Florida: In Palm Beach County, Fla., Chief Assistant State Attorney Brian Fernandes of State Attorney Dave Aronberg’s office has been accused of managing and supervising the office “by fear and intimidation.” For instance, he forced one attorney to cancel her planned vacation to work over a weekend. He also forced another employee to work so hard she now has to take medication. Following these accusations, Fernandes is at the center of an investigation led by another Chief Assistant State Attorney, Adrienne Ellis. According to Ellis, there are now about two dozen complaints against Fernandes. The investigation continues as the prosecutors prosecute one of their own.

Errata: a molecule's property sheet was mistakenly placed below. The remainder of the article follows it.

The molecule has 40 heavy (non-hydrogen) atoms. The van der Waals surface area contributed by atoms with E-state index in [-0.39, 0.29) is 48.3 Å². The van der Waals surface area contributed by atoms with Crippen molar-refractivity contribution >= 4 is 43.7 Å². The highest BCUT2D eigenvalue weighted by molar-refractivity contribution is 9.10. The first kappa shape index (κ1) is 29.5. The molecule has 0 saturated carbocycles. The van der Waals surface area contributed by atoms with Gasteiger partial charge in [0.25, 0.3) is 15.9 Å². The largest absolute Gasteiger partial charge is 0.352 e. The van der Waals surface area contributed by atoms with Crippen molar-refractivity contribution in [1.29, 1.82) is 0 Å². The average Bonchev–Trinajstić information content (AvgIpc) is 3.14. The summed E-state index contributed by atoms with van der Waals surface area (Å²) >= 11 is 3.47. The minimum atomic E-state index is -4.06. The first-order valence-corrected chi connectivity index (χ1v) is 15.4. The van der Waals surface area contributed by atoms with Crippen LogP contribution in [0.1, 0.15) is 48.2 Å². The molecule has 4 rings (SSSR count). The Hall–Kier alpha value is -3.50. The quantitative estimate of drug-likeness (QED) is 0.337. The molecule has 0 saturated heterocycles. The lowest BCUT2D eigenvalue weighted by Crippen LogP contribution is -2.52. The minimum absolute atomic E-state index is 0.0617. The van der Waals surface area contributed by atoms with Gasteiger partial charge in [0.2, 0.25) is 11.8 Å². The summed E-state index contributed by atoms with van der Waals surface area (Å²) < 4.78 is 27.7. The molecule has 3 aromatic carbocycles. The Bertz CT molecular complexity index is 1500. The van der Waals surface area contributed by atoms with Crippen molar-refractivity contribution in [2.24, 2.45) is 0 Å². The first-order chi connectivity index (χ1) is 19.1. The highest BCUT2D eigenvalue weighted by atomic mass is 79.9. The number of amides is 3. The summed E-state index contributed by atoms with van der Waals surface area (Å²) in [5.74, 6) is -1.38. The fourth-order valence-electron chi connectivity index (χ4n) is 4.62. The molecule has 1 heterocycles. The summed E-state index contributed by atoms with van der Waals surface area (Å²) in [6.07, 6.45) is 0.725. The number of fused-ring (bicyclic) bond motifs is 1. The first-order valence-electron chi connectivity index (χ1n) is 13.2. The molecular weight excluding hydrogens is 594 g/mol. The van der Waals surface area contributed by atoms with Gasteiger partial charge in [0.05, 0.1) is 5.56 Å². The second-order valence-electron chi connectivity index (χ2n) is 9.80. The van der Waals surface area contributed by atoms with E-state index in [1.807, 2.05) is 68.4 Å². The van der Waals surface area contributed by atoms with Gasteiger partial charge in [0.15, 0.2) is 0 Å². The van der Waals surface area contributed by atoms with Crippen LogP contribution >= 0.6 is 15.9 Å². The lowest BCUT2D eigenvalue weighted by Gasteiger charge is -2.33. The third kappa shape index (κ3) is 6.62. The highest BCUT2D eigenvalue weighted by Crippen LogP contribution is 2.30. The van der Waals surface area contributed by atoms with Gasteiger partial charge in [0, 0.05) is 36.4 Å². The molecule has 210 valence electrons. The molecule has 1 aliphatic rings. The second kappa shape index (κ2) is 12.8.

Florida: The Florida Senate voted on a new bill to allow judges to deviate from Florida state mandatory minimum sentencing guidelines for drug trafficking offenses. Particularly, the concern in the new bill is in regard to opioids, as lengthy prison sentences are not an appropriate method of punishment or treatment for users. Currently, Florida’s sentencing guidelines — set in the 1990s — would require a 25-year minimum sentencing in jail if a person were to sell one bottle of prescription drugs. While Florida’s prison population costs the state about $2.5 billion a year, this bill makes way for reformed legislation that can reduce those costs. It’s especially important because only 17 percent of drug offenders have previously been incarcerated for violent offenses. Other new Senate bills seeking to reform the system are in the works, including Senate Bill 570, which would reduce the 1,000-foot drug-free school zone law to 250 feet.